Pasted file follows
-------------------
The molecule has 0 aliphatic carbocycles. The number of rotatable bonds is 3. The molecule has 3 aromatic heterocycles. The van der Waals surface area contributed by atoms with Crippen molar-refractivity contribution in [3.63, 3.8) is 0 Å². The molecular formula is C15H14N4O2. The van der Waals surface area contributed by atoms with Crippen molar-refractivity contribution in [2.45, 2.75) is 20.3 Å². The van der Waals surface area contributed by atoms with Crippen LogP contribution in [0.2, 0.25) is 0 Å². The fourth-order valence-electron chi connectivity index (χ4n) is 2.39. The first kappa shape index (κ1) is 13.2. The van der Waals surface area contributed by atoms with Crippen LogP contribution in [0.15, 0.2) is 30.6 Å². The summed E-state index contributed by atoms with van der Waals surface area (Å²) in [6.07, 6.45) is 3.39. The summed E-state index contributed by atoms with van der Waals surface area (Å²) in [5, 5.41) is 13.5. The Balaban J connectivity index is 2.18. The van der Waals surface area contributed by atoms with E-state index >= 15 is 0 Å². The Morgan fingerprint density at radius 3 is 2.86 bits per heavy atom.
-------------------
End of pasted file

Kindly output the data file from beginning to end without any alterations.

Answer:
The molecule has 0 aliphatic carbocycles. The number of rotatable bonds is 3. The molecule has 3 aromatic heterocycles. The van der Waals surface area contributed by atoms with Crippen molar-refractivity contribution in [3.63, 3.8) is 0 Å². The molecular formula is C15H14N4O2. The van der Waals surface area contributed by atoms with Crippen molar-refractivity contribution in [2.45, 2.75) is 20.3 Å². The van der Waals surface area contributed by atoms with Crippen LogP contribution in [0.2, 0.25) is 0 Å². The fourth-order valence-electron chi connectivity index (χ4n) is 2.39. The first kappa shape index (κ1) is 13.2. The van der Waals surface area contributed by atoms with Crippen LogP contribution in [0.15, 0.2) is 30.6 Å². The summed E-state index contributed by atoms with van der Waals surface area (Å²) in [6.07, 6.45) is 3.39. The summed E-state index contributed by atoms with van der Waals surface area (Å²) in [5, 5.41) is 13.5. The Balaban J connectivity index is 2.18. The van der Waals surface area contributed by atoms with E-state index >= 15 is 0 Å². The Morgan fingerprint density at radius 3 is 2.86 bits per heavy atom.